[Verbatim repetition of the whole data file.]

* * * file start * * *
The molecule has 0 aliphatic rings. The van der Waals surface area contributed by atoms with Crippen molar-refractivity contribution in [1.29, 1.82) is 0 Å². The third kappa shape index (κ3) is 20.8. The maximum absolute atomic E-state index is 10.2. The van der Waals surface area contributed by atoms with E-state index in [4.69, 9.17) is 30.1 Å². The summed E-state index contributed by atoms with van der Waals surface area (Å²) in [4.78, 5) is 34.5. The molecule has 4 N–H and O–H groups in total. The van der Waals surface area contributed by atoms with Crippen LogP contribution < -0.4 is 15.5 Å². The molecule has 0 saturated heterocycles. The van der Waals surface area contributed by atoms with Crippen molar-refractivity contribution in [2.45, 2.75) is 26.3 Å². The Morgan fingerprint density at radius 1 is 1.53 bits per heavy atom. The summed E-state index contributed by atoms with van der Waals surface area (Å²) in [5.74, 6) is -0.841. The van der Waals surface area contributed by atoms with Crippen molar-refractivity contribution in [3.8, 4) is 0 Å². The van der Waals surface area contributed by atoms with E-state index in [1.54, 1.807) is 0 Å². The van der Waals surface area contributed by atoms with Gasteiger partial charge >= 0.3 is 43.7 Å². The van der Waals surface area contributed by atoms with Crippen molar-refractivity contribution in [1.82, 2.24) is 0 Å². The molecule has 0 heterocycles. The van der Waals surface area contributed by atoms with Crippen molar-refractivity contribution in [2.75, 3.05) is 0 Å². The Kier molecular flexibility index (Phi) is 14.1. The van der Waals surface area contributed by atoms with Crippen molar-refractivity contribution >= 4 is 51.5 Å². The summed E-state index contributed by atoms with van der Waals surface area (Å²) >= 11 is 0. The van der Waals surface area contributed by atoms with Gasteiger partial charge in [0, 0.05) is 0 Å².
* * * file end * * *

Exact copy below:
The molecule has 0 aliphatic rings. The van der Waals surface area contributed by atoms with Crippen molar-refractivity contribution in [1.29, 1.82) is 0 Å². The third kappa shape index (κ3) is 20.8. The maximum absolute atomic E-state index is 10.2. The van der Waals surface area contributed by atoms with E-state index in [4.69, 9.17) is 30.1 Å². The summed E-state index contributed by atoms with van der Waals surface area (Å²) in [4.78, 5) is 34.5. The molecule has 4 N–H and O–H groups in total. The van der Waals surface area contributed by atoms with Crippen LogP contribution < -0.4 is 15.5 Å². The molecule has 0 saturated heterocycles. The van der Waals surface area contributed by atoms with Crippen molar-refractivity contribution in [2.45, 2.75) is 26.3 Å². The Morgan fingerprint density at radius 1 is 1.53 bits per heavy atom. The summed E-state index contributed by atoms with van der Waals surface area (Å²) in [5.74, 6) is -0.841. The van der Waals surface area contributed by atoms with Crippen molar-refractivity contribution in [3.8, 4) is 0 Å². The van der Waals surface area contributed by atoms with E-state index in [1.54, 1.807) is 0 Å². The van der Waals surface area contributed by atoms with Gasteiger partial charge >= 0.3 is 43.7 Å². The van der Waals surface area contributed by atoms with Crippen molar-refractivity contribution in [1.82, 2.24) is 0 Å². The molecule has 0 heterocycles. The van der Waals surface area contributed by atoms with Crippen molar-refractivity contribution in [2.75, 3.05) is 0 Å². The Kier molecular flexibility index (Phi) is 14.1. The van der Waals surface area contributed by atoms with Crippen molar-refractivity contribution >= 4 is 51.5 Å². The summed E-state index contributed by atoms with van der Waals surface area (Å²) >= 11 is 0. The van der Waals surface area contributed by atoms with Gasteiger partial charge in [0, 0.05) is 0 Å².